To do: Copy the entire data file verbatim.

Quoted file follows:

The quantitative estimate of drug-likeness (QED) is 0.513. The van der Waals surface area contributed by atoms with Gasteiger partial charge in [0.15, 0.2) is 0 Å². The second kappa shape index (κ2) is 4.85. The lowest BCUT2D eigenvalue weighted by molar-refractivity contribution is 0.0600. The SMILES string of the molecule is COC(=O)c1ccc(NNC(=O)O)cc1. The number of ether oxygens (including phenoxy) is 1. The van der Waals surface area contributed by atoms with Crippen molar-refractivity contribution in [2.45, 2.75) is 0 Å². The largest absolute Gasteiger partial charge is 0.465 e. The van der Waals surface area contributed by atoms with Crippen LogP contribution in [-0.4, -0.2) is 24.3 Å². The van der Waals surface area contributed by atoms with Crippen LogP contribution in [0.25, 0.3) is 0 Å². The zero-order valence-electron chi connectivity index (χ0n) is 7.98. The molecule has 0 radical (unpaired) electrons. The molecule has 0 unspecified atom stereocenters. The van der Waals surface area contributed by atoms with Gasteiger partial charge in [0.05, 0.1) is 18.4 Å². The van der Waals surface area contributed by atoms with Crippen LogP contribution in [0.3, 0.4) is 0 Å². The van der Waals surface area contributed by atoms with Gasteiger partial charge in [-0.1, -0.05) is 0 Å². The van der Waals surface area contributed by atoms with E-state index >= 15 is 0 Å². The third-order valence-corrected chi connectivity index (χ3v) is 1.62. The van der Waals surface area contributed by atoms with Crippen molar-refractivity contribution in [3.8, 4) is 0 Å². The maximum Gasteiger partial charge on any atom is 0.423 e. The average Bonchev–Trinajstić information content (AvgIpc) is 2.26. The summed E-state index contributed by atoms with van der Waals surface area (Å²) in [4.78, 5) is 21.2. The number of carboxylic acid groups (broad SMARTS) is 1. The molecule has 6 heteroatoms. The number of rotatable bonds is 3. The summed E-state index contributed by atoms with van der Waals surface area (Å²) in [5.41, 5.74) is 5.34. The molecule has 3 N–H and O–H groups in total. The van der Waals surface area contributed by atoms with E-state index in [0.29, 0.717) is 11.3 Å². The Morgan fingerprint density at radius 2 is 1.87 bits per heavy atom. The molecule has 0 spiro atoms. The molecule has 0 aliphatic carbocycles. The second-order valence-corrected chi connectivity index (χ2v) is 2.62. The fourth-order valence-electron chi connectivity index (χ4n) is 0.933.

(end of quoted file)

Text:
The quantitative estimate of drug-likeness (QED) is 0.513. The van der Waals surface area contributed by atoms with Gasteiger partial charge in [0.15, 0.2) is 0 Å². The second kappa shape index (κ2) is 4.85. The lowest BCUT2D eigenvalue weighted by molar-refractivity contribution is 0.0600. The SMILES string of the molecule is COC(=O)c1ccc(NNC(=O)O)cc1. The number of ether oxygens (including phenoxy) is 1. The van der Waals surface area contributed by atoms with Crippen molar-refractivity contribution in [2.45, 2.75) is 0 Å². The largest absolute Gasteiger partial charge is 0.465 e. The van der Waals surface area contributed by atoms with Crippen LogP contribution in [-0.4, -0.2) is 24.3 Å². The van der Waals surface area contributed by atoms with Crippen LogP contribution in [0.25, 0.3) is 0 Å². The zero-order valence-electron chi connectivity index (χ0n) is 7.98. The molecule has 0 radical (unpaired) electrons. The molecule has 0 unspecified atom stereocenters. The van der Waals surface area contributed by atoms with Gasteiger partial charge in [0.05, 0.1) is 18.4 Å². The van der Waals surface area contributed by atoms with Crippen LogP contribution in [0.3, 0.4) is 0 Å². The van der Waals surface area contributed by atoms with Gasteiger partial charge in [-0.1, -0.05) is 0 Å². The van der Waals surface area contributed by atoms with E-state index >= 15 is 0 Å². The third-order valence-corrected chi connectivity index (χ3v) is 1.62. The van der Waals surface area contributed by atoms with Crippen molar-refractivity contribution in [3.8, 4) is 0 Å². The maximum Gasteiger partial charge on any atom is 0.423 e. The average Bonchev–Trinajstić information content (AvgIpc) is 2.26. The summed E-state index contributed by atoms with van der Waals surface area (Å²) in [4.78, 5) is 21.2. The number of carboxylic acid groups (broad SMARTS) is 1. The molecule has 6 heteroatoms. The number of rotatable bonds is 3. The summed E-state index contributed by atoms with van der Waals surface area (Å²) in [5.41, 5.74) is 5.34. The molecule has 3 N–H and O–H groups in total. The van der Waals surface area contributed by atoms with E-state index in [0.29, 0.717) is 11.3 Å². The Morgan fingerprint density at radius 2 is 1.87 bits per heavy atom. The molecule has 0 spiro atoms. The molecule has 0 aliphatic carbocycles. The second-order valence-corrected chi connectivity index (χ2v) is 2.62. The fourth-order valence-electron chi connectivity index (χ4n) is 0.933.